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Roundworm: Caenorhabditis elegans - Useful Characteristics, Insights From Laboratory Observation

developmental model system biology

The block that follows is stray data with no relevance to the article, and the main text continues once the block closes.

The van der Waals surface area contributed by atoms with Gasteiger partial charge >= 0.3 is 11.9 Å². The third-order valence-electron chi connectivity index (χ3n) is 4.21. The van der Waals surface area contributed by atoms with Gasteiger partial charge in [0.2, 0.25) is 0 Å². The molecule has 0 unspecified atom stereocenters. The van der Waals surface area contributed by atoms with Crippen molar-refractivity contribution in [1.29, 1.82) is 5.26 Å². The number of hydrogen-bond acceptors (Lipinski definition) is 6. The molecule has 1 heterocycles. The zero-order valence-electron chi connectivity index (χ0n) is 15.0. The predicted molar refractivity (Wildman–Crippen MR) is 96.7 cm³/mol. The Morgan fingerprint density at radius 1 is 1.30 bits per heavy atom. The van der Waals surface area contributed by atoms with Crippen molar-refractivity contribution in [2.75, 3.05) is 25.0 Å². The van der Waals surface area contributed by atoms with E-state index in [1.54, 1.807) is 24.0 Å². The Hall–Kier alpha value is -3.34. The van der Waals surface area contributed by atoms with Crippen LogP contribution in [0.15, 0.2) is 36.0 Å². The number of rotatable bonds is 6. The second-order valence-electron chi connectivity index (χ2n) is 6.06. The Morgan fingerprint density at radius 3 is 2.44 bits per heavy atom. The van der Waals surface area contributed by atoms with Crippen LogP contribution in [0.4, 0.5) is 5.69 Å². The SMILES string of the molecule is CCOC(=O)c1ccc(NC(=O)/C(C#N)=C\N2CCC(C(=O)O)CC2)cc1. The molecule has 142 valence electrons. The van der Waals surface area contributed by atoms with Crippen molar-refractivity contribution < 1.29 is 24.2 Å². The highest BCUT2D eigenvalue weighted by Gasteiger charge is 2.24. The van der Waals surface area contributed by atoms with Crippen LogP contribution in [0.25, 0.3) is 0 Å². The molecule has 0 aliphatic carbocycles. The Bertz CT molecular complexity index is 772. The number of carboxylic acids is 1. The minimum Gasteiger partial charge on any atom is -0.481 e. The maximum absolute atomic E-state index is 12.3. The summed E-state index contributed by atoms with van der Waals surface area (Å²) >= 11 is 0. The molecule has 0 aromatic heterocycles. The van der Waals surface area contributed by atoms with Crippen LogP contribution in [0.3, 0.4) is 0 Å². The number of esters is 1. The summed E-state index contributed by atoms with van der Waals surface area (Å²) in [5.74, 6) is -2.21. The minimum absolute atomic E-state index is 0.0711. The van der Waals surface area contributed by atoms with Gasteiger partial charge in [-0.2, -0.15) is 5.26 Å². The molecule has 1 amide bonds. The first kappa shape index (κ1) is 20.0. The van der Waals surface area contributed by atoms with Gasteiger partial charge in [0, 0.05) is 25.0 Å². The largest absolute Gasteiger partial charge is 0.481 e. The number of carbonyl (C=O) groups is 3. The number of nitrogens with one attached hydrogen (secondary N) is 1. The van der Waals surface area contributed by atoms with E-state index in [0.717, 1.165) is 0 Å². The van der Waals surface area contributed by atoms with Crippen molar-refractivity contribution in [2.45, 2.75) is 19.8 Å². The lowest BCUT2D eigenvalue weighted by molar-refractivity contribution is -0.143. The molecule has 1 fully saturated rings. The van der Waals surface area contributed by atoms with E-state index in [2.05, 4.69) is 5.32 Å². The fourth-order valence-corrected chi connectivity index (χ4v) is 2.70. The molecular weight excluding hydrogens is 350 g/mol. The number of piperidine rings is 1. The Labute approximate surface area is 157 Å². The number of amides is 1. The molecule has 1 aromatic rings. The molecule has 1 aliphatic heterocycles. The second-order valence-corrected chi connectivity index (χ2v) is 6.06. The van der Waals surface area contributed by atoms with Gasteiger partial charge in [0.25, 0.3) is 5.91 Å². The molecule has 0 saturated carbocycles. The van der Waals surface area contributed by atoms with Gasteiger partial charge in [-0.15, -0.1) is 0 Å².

Caenorhabditis elegans is a nonparasitic nematode that normally lives in the soil. Although studied since the 1800s, the modern use of C. elegans as a model system dates to the mid-1960s. By the start of that decade, scientists thought that the "classical" problems in molecular biology were about to be solved. They began to search for a model system that would support the new challenges presented by research on multicellular organisms, particularly in developmental biology and neurology. In 1965 Sydney Brenner proposed what he thought was the ideal model organism, one that provided the best compromise between biological complexity and ease of manipulation: C. elegans.

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